There are some skills that are important to everyone at every stage of life, including independent and creative problem-solving and critical thinking. When should these skills be taught, and how? Professor Marina Umaschi Bers and the team at the Developmental Technologies Research Group (DevTech) are researching an answer to this question and coming to new conclusions that may shape the way young children are taught.
As part of the Eliot-Pearson Department of Child Study and Human Development, DevTech’s research sits at the intersection of technology and early childhood development. Their research findings show the possibility of using innovative educational toys to improve Science, Technology, Engineering and Math (STEM) education for children.
Umaschi Bers noted that there has been a recent focus on expanding access to STEM education for traditionally underrepresented groups through toys, inundating the market with colorful and creative options. DevTech has applied their findings to develop KIBO, a programmable robot designed for young children, age four to seven, which promotes linear thinking and problem-solving, according to Umaschi Bers. Because the programming blocks are interchangeable, along with pieces of the KIBO robot itself, the possibilities are endless.
KIBO sets itself apart from other STEM education toys in a way that is both refreshing and innovative. For example, KIBO robots can be used by children in a classroom to act out scenes from literary works, integrating literacy and STEM education.
“I think there is something powerful about literacy, not just as a way of thinking, as much as STEM is a way of thinking. Literacy has something else that STEM doesn’t have … Literacy has the power to change the world,” Umaschi Bers said. “We don’t define [DevTech] as STEM people, we define ourselves as literacy people.”
Mitch Rosenberg, CEO of KinderLab Robotics, which manufactures KIBO, explained that KIBO adds a creative side to an otherwise data-driven set of subjects — a combination that he referred to as STEAM, or STEM with art. For young children, this could influence how they approach problems and solutions during the learning process.
Besides the physical KIBO robot, DevTech also developed ScratchJr, a mobile app available for iOS and Android tablets. Using a system of programmable blocks similar to KIBO, characters on the screen can be made to dance, move and sing with ScratchJr. Notably, families can download ScratchJr at no cost, making it accessible to many more homes than a physical robot like KIBO.
Both products are designed to be intuitive to children regardless of language.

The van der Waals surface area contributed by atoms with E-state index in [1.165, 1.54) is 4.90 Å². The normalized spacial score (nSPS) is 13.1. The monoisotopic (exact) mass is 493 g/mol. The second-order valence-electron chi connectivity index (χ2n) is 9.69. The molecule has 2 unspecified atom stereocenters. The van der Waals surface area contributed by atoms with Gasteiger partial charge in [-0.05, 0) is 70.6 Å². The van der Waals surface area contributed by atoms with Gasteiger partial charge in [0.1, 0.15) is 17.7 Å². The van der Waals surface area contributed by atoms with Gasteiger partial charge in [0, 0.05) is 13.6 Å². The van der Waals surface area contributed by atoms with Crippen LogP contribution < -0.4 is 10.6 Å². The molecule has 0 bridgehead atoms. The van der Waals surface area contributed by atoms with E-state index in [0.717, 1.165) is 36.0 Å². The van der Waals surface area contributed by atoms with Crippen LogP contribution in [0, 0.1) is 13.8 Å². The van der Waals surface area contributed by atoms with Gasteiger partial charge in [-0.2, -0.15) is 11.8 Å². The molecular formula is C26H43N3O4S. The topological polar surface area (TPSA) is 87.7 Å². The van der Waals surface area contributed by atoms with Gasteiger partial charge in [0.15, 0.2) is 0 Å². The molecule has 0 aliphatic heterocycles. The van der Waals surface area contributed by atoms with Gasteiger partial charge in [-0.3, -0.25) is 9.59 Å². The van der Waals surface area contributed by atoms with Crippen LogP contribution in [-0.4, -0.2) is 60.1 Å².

“There is the language of the tool itself. For example, ScratchJr is translated into multiple languages,” Umaschi Bers said. “KIBO hasn’t been translated but by its design with pictures, you don’t really have to translate the words [on the programmable blocks].”
Madhu Govind, a graduate research assistant at DevTech, spoke about Family Coding Days, an outreach program designed to educate the community about KIBO and ScratchJr.
“[DevTech] is looking at how children are learning to use our ScratchJr app or our robotics kit [KIBO], so looking at a graphical interface, such as an app, versus a tangible interface which is actual building blocks in a robot,” Govind said.
Govind explained that these outreach events offer an opportunity for DevTech to collect insights on the impact of KIBO and ScratchJr on early learning.
“How does learning how to code using those interfaces affect their learning because they are learning to program collaboratively with their family members? What are the roles that children take on and what are the family dynamics like?” Govind said.
Rosenberg said that KIBO has been shipped to 51 countries as of today. Even though there is a large majority shipped domestically, approximately 15 percent of KIBO robots are shipped internationally, the majority being to Canada, the UK and Australia.
Rosenberg also said that although the vast majority of KIBO robots sold went to organizations, such as schools, museums and other educators, about one-third of all robots sold were purchased directly by consumers for private use.
Umaschi Bers described these toys as recreating the experience of a playground, rather than playpen.
“A playground is open-ended. You can have creative play … you can play with others, you interact socially, you develop language, you engage in conflict, and you learn how to resolve the conflict. You are also problem-solving constantly,” Umaschi Bers said. “If you contrast that playground with a playpen, which is a closed limited space with few opportunities for play, the games given to the kid are chosen by the parent … It’s very safe but very limited.”